Mandy-Suzanne Wong, “Ayuka and the Useless Speculation”
The endeavor of fiction, says Shaviro, is “to work through the weirdest and most extreme ramifications of [counterintuitive] scenarios,” “to unsettle and singularize these results, and to provide us with unrepeatable histories” of the improbable and impossible. Fabulated stories “extend beyond cognition,” he says, “connecting how and what we know to how we feel, and to how we might act: to what is it like?” So if the aim of the conference is to tarry with the inutility of thought, I would offer an ungeneralizable account of singular ramifications of a particular useless speculation. I would do this by telling you a story. An improbable fiction of my own fabulation. A story of how it might feel to know that a scientific hypothesis is powerful enough to bring hope to the whole world but at the same time utterly useless.
It seems to me that a hypothesis or “speculative extrapolation” is useless when, for whatever reason, it cannot serve as an “agent of truth”; when it has no practical utility beyond the speculative exercise; and when its very character as an idea is so farfetched as to seem wildly excessive, an almost painfully ridiculous expenditure of time and energy. But if this hypothesis were your own, how would it feel to know that as far-reaching as your speculations are, they can’t go anywhere? If you were the subject of this hypothesis, if the idea’s only possible foundation was what might be happening in your body (or not), how would it feel to learn of the idea’s existence, knowing it could do nothing to help you? How would those who thought they knew you react when a random scientist’s wild idea suggests that they never knew you? And what would all this do to the idea itself, to its speculative momentum—the willful and unconscious, emotional, imaginative, and instinctive compulsion that is thinking? Telling you a fiction of a sixty-year-old fisherwoman who might represent the next phase of terrestrial evolution won’t lead to any “new lines of inquiry.” Of what use is it, then? None whatsoever. Except to share the gratuitous and, to me, necessary joy of making stuff up.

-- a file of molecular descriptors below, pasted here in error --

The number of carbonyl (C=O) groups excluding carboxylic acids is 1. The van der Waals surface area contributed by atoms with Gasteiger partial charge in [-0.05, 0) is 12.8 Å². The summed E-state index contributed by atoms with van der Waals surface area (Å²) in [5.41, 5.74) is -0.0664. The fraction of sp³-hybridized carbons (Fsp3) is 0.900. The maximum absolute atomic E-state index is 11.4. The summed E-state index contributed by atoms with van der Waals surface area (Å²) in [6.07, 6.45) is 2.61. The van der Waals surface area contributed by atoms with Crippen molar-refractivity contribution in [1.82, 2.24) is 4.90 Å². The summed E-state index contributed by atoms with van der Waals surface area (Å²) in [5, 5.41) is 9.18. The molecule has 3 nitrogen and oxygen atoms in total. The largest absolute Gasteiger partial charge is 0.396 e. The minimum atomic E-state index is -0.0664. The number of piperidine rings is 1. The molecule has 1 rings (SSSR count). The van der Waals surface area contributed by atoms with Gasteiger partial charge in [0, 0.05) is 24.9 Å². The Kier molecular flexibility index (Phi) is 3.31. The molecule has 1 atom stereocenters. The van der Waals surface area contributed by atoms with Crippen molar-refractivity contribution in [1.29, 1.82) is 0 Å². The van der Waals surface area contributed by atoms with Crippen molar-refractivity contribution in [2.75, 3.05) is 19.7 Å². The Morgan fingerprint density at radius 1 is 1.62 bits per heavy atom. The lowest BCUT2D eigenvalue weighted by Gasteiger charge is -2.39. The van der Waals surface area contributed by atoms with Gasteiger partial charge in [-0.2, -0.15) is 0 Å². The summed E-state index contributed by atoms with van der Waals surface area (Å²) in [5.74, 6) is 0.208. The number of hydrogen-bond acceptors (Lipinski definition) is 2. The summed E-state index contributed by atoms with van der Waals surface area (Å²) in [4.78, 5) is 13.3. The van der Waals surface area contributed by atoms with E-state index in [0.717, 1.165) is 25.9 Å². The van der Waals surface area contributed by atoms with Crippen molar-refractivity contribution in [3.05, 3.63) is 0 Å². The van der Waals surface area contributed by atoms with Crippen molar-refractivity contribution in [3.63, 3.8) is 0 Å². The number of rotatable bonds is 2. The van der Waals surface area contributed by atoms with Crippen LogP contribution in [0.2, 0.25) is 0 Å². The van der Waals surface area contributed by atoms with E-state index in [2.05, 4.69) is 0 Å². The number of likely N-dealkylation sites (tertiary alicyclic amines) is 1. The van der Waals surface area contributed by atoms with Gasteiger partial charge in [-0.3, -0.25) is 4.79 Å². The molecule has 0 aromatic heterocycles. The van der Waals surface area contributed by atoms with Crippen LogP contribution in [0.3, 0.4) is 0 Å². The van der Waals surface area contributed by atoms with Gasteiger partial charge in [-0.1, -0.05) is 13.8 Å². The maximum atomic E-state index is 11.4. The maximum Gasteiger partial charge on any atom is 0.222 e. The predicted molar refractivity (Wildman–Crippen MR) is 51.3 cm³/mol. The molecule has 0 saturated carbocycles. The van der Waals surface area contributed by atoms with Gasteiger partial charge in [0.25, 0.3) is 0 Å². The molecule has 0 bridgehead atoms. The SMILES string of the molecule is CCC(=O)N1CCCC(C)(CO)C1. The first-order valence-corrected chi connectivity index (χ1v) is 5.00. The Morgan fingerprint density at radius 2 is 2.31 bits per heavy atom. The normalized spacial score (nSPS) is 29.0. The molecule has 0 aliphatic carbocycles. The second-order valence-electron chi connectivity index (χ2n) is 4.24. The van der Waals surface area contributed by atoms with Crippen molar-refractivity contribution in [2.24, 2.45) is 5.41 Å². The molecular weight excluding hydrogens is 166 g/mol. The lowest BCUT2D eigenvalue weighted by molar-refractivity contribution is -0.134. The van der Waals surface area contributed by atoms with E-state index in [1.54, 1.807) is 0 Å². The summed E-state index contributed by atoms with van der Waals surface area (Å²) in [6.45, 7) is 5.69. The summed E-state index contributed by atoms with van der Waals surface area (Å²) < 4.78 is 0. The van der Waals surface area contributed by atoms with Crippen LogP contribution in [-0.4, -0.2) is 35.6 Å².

Bermudian novelist Mandy-Suzanne Wong is the author of Awabi, the 2018 winner of the Chapbook Series Award presented by Digging Press, a New-York-based publisher. Her novel Drafts of a Suicide Note, forthcoming from Regal House in October, was a finalist for the Permafrost Book Prize as well as a semifinalist for the Conium Review Book Prize and other honors. Her stories and essays appear in The Spectacle, The Island Review, Sonic Field, Quail Bell, and elsewhere. Her latest work includes the nonfiction monograph Listen, we all bleed: Animal Sounds in Radical Art.